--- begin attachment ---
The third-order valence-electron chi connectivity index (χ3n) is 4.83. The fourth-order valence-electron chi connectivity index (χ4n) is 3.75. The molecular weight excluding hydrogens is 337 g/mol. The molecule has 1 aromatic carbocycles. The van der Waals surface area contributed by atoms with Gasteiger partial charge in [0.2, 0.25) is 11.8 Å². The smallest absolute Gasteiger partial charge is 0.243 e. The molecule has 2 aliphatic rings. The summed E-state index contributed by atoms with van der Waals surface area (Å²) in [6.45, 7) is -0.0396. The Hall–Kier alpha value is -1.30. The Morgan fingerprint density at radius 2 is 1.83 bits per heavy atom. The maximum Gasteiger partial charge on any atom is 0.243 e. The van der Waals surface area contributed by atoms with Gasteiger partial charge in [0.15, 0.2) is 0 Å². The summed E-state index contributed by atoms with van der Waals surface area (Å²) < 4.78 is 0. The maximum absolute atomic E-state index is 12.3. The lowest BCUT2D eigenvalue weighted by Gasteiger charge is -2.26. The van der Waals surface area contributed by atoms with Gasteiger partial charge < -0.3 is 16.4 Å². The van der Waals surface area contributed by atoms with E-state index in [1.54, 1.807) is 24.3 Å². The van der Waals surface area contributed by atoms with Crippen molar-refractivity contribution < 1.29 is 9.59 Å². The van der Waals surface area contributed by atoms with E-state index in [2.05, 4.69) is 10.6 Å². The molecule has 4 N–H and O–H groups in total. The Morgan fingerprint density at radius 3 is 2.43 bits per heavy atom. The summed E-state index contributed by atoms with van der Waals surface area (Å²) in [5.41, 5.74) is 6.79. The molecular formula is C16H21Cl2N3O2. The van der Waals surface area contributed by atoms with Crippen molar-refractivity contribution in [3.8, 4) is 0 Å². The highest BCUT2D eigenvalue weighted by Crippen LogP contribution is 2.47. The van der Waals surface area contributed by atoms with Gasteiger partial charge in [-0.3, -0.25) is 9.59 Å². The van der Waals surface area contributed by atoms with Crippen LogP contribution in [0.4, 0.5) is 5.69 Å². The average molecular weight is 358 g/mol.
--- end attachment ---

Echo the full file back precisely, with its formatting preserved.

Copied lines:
The third-order valence-electron chi connectivity index (χ3n) is 4.83. The fourth-order valence-electron chi connectivity index (χ4n) is 3.75. The molecular weight excluding hydrogens is 337 g/mol. The molecule has 1 aromatic carbocycles. The van der Waals surface area contributed by atoms with Gasteiger partial charge in [0.2, 0.25) is 11.8 Å². The smallest absolute Gasteiger partial charge is 0.243 e. The molecule has 2 aliphatic rings. The summed E-state index contributed by atoms with van der Waals surface area (Å²) in [6.45, 7) is -0.0396. The Hall–Kier alpha value is -1.30. The Morgan fingerprint density at radius 2 is 1.83 bits per heavy atom. The maximum Gasteiger partial charge on any atom is 0.243 e. The van der Waals surface area contributed by atoms with Gasteiger partial charge in [0.15, 0.2) is 0 Å². The summed E-state index contributed by atoms with van der Waals surface area (Å²) < 4.78 is 0. The maximum absolute atomic E-state index is 12.3. The lowest BCUT2D eigenvalue weighted by Gasteiger charge is -2.26. The van der Waals surface area contributed by atoms with Gasteiger partial charge < -0.3 is 16.4 Å². The van der Waals surface area contributed by atoms with E-state index in [1.54, 1.807) is 24.3 Å². The van der Waals surface area contributed by atoms with Crippen molar-refractivity contribution < 1.29 is 9.59 Å². The van der Waals surface area contributed by atoms with E-state index in [2.05, 4.69) is 10.6 Å². The molecule has 4 N–H and O–H groups in total. The Morgan fingerprint density at radius 3 is 2.43 bits per heavy atom. The summed E-state index contributed by atoms with van der Waals surface area (Å²) in [5.41, 5.74) is 6.79. The molecular formula is C16H21Cl2N3O2. The van der Waals surface area contributed by atoms with Crippen molar-refractivity contribution in [3.8, 4) is 0 Å². The highest BCUT2D eigenvalue weighted by Crippen LogP contribution is 2.47. The van der Waals surface area contributed by atoms with Gasteiger partial charge in [-0.3, -0.25) is 9.59 Å². The van der Waals surface area contributed by atoms with Crippen LogP contribution in [0.4, 0.5) is 5.69 Å². The average molecular weight is 358 g/mol.